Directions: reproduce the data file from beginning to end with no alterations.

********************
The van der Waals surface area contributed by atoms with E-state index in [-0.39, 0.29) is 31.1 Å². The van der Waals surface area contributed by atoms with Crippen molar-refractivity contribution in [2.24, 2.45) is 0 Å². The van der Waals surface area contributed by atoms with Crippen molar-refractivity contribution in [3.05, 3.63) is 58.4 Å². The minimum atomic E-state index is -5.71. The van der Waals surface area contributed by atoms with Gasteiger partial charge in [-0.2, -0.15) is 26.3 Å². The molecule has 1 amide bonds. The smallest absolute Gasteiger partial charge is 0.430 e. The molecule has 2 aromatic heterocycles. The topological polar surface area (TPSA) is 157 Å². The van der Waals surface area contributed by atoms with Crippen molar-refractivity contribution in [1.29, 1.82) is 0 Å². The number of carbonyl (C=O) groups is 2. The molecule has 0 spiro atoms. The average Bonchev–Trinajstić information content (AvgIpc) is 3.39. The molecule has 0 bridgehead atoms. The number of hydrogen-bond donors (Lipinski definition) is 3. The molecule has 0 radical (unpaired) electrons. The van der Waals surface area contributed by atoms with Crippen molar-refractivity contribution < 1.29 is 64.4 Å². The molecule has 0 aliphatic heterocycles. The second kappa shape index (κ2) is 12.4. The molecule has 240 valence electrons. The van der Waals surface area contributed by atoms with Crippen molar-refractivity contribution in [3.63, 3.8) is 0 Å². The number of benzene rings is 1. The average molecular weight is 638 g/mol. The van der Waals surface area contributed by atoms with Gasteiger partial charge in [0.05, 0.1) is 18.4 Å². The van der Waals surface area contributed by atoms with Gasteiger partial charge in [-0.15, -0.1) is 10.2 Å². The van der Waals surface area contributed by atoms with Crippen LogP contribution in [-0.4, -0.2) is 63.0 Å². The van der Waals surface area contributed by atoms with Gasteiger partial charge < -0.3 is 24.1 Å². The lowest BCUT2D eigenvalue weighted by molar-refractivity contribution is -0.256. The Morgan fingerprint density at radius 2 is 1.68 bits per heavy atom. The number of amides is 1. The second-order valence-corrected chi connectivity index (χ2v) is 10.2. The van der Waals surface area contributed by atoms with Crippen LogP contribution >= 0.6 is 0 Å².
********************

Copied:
The van der Waals surface area contributed by atoms with E-state index in [-0.39, 0.29) is 31.1 Å². The van der Waals surface area contributed by atoms with Crippen molar-refractivity contribution in [2.24, 2.45) is 0 Å². The van der Waals surface area contributed by atoms with Crippen molar-refractivity contribution in [3.05, 3.63) is 58.4 Å². The minimum atomic E-state index is -5.71. The van der Waals surface area contributed by atoms with Gasteiger partial charge in [-0.2, -0.15) is 26.3 Å². The molecule has 1 amide bonds. The smallest absolute Gasteiger partial charge is 0.430 e. The molecule has 2 aromatic heterocycles. The topological polar surface area (TPSA) is 157 Å². The van der Waals surface area contributed by atoms with Crippen molar-refractivity contribution in [1.29, 1.82) is 0 Å². The number of carbonyl (C=O) groups is 2. The molecule has 0 spiro atoms. The average Bonchev–Trinajstić information content (AvgIpc) is 3.39. The molecule has 0 bridgehead atoms. The number of hydrogen-bond donors (Lipinski definition) is 3. The molecule has 0 radical (unpaired) electrons. The van der Waals surface area contributed by atoms with Crippen molar-refractivity contribution < 1.29 is 64.4 Å². The molecule has 0 aliphatic heterocycles. The second kappa shape index (κ2) is 12.4. The molecule has 240 valence electrons. The van der Waals surface area contributed by atoms with Crippen molar-refractivity contribution in [3.63, 3.8) is 0 Å². The number of benzene rings is 1. The average molecular weight is 638 g/mol. The van der Waals surface area contributed by atoms with Gasteiger partial charge in [0.05, 0.1) is 18.4 Å². The van der Waals surface area contributed by atoms with Gasteiger partial charge in [-0.15, -0.1) is 10.2 Å². The van der Waals surface area contributed by atoms with Crippen LogP contribution in [-0.4, -0.2) is 63.0 Å². The van der Waals surface area contributed by atoms with Gasteiger partial charge < -0.3 is 24.1 Å². The lowest BCUT2D eigenvalue weighted by molar-refractivity contribution is -0.256. The Morgan fingerprint density at radius 2 is 1.68 bits per heavy atom. The number of amides is 1. The second-order valence-corrected chi connectivity index (χ2v) is 10.2. The van der Waals surface area contributed by atoms with Crippen LogP contribution >= 0.6 is 0 Å².